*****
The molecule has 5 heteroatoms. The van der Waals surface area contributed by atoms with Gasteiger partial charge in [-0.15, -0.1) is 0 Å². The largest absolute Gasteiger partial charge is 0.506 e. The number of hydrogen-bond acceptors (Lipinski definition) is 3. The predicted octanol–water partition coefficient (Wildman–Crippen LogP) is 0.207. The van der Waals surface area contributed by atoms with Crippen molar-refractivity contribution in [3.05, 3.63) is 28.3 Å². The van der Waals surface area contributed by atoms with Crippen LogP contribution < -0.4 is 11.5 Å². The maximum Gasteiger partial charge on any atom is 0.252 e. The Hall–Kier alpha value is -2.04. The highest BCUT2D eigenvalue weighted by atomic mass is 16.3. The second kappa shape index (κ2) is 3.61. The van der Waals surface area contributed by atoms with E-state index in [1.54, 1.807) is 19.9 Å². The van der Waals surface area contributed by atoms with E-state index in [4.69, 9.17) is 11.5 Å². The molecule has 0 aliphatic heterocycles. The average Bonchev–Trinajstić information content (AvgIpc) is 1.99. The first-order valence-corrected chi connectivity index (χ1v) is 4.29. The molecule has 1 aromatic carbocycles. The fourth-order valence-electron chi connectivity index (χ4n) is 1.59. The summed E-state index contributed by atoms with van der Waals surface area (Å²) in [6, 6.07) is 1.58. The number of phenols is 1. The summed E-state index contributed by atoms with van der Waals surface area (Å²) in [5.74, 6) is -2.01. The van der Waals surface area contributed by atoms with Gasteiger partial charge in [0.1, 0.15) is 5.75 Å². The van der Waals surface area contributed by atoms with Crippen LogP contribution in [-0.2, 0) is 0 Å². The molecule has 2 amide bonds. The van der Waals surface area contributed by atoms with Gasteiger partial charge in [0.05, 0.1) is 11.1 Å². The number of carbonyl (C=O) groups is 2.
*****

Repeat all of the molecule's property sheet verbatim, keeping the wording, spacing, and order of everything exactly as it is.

The molecule has 5 heteroatoms. The van der Waals surface area contributed by atoms with Gasteiger partial charge in [-0.15, -0.1) is 0 Å². The largest absolute Gasteiger partial charge is 0.506 e. The number of hydrogen-bond acceptors (Lipinski definition) is 3. The predicted octanol–water partition coefficient (Wildman–Crippen LogP) is 0.207. The van der Waals surface area contributed by atoms with Crippen molar-refractivity contribution in [3.05, 3.63) is 28.3 Å². The van der Waals surface area contributed by atoms with Crippen LogP contribution < -0.4 is 11.5 Å². The maximum Gasteiger partial charge on any atom is 0.252 e. The Hall–Kier alpha value is -2.04. The highest BCUT2D eigenvalue weighted by atomic mass is 16.3. The second kappa shape index (κ2) is 3.61. The van der Waals surface area contributed by atoms with E-state index in [1.54, 1.807) is 19.9 Å². The van der Waals surface area contributed by atoms with E-state index in [4.69, 9.17) is 11.5 Å². The molecule has 0 aliphatic heterocycles. The average Bonchev–Trinajstić information content (AvgIpc) is 1.99. The first-order valence-corrected chi connectivity index (χ1v) is 4.29. The molecule has 1 aromatic carbocycles. The fourth-order valence-electron chi connectivity index (χ4n) is 1.59. The summed E-state index contributed by atoms with van der Waals surface area (Å²) in [6, 6.07) is 1.58. The number of phenols is 1. The summed E-state index contributed by atoms with van der Waals surface area (Å²) in [5.74, 6) is -2.01. The van der Waals surface area contributed by atoms with Gasteiger partial charge in [0.1, 0.15) is 5.75 Å². The van der Waals surface area contributed by atoms with Crippen LogP contribution in [-0.2, 0) is 0 Å². The molecule has 2 amide bonds. The van der Waals surface area contributed by atoms with Gasteiger partial charge in [0.05, 0.1) is 11.1 Å². The number of carbonyl (C=O) groups is 2.